Smoky and shimmering, pools in every backyard, entire city blocks of tattoo shops, palm trees lining wide expanses of boulevards, windy canyons around each corner, vistas of endless cityscapes, and a sky that never quite gets dark—this is Los Santos, the setting for Grand Theft Auto V.
The latest installment in the blockbuster Grand Theft Auto franchise creates its environment in Rockstar Games’ interpretation of Los Angeles County. In Grand Theft Auto V—which grossed one billion dollars within three days of its release and ultimately became the biggest-selling entertainmnet product of 2013—there are three protagonists: Michael De Santa, a successful one-time bank robber pushed to come out of retirement; Franklin Clinton, an up-and-coming criminal who has been taken under De Santa’s wing; and Trevor Philips, De Santa’s former partner in crime. Players can switch between the three characters during the course of any of the missions in the game.
In Grand Theft Auto GTA, music is at the forefront of the user experience; character missions feature an interactive score that changes each time the game is played, and the game’s soundtrack features hundreds of tracks that can be played on a range of radio stations in cars acquired during the game.
Music for GTA V is packaged on three discs. Volume I: Original Music features tracks that carefully culled artists have created for the game; these play on the radio stations. Volume II: The Score is created by Tangerine Dream, composer Woody Jackson, and hip-hop artists/producers The Alchemist and Oh No, and arranged by DJ Shadow. Volume III: The Soundtrack features music licensed for the radio stations.
Volume I: Original MusicGTA V features 17 radio stations: two talk stations and 15 music stations. Various celebrities appear as DJs: Pam Grier hosts the low-rider ’60s/’70s funkand- soul station The Lowdown 91.1, under the guise Mama G. Grier reads a script co-written by Rockstar co-founder Dan Houser and GTA regular Lazlow Jones (who has been writing for the franchise since the introduction of the radio stations in III). On Radio Mirror Park, Twin Shadow hosts; he reads Jones’ script, but has also created original music for the indie-music station. The same goes for the experimental EDM station FlyLo FM, hosted by Flying Lotus. Then there’s West Coast Classics, the ’80s and ’90s West Coast rap station hosted by the legendary DJ Pooh, where Pooh—a veteran GTA entity since the San Andreas installation where he was co-writer and co-producer—also serves as a creative consultant and a writer for the station. Other station DJs include Soulwax, Lee “Scratch” Perry, Bootsy Collins, real-life radio personality Don Cheto, Kenny Loggins, and Black Flag/Circle Jerks/Off!’s Keith Morris.
Music is programmed to match the locale of each game scene. After five years of game development, including numerous research trips to Los Angeles, the look and feel of the city is captured not just visually but aurally. “The music has to support the city,” says Rockstar’s director of music, Ivan Pavlovich, who also co-founded Chicago house label Guidance Recordings, which provided the music for Smuggler’s Run in 2000, the Rise FM station on GTA III in 2001, and Grand Theft Auto: Liberty City Stories in 2005. “The music connects to the environment; the DJs and hosts do the same. These are people who live here [in Los Angeles], know the scene here, so we want to incorporate them as much as possible, to make it feel authentic to this world we’re creating.”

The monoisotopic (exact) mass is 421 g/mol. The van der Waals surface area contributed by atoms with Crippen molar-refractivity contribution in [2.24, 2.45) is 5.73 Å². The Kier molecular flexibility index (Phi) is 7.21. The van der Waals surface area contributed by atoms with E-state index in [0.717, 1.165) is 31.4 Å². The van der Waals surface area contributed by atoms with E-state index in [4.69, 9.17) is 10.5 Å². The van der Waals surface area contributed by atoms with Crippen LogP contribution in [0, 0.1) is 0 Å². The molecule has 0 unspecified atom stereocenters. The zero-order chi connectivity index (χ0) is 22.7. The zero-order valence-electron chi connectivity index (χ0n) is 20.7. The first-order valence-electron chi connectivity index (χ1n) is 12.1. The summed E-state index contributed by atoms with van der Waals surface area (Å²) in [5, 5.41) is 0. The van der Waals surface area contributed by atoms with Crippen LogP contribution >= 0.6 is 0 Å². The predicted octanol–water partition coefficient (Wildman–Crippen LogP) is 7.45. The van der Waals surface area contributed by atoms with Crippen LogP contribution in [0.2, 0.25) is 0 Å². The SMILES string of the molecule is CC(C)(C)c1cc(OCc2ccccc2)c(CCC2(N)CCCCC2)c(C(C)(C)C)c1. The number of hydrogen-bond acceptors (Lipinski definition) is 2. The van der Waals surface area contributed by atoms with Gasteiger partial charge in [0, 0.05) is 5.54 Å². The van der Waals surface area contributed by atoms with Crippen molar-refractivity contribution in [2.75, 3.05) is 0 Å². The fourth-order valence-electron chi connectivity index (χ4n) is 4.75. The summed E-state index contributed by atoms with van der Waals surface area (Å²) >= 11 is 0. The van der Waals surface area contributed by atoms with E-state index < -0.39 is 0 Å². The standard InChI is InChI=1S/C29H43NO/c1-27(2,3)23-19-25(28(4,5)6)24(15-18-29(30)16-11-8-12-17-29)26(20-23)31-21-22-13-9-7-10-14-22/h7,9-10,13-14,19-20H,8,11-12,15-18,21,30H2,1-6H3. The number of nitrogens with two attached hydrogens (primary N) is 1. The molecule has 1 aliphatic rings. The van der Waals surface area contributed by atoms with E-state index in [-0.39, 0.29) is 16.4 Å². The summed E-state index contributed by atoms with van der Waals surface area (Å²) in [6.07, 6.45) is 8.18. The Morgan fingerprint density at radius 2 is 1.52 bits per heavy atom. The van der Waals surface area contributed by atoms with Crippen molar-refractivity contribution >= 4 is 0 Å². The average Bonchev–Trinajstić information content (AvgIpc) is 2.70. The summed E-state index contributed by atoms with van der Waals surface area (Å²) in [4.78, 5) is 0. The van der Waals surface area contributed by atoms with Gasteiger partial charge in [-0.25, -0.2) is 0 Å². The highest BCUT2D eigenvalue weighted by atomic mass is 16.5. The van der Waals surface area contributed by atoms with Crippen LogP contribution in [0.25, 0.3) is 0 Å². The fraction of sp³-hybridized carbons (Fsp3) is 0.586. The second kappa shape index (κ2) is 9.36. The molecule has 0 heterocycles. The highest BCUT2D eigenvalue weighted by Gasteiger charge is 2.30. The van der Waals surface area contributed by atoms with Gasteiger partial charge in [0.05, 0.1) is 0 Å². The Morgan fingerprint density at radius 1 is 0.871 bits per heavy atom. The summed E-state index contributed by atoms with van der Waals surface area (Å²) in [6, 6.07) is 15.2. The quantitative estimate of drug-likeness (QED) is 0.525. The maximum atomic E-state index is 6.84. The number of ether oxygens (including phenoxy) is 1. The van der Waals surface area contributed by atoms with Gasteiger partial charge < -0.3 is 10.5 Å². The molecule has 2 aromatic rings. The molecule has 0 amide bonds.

The Original Music The select artists chosen to contribute original songs for GTA V are ones that are not only representative of “Los Santos,” but also ones that Rockstar is fans of and who felt can deliver material that will work for the game.
“[Rockstar] approached me in 2011 to do a track,” says The Chain Gang of 1974’s Kamtin Mohager, whose song “Sleepwalking” is featured on Radio Mirror Park and is used in the official trailer for GTA V. “They were secretive at first, wouldn’t tell me what it was for, and were very strict as to how many details they wanted to give out,” he says. “I asked for direction and they said, ‘Just do you.’ When I started working on my new album, Daydream Forever, I subconsciously wrote ‘Sleepwalking’ to go with the aesthetic of the game.”
Mohager presented Rockstar the demo for “Sleepwalking,” which was then beefed up by producer Tony Hoffer for Daydream Forever. The former leaked—to very little notice, until the game trailer was released, after which things went haywire online as fans found the original demo.
Mohager wasn’t told “Sleepwalking” was going to be the trailer song until a week before it was broadcast. “To be able to present something you’ve created through such a massive platform is a bit overwhelming,” says Mohager, a committed GTA player. “The second you create art and you put it out in the public, it no longer belongs to you. The public has the right to say whatever they want about it and do whatever they want with it. As a human, I have insecurities, but seeing people react positively to ‘Sleepwalking,’ and hearing the song when the game is being played is an incredible feeling.”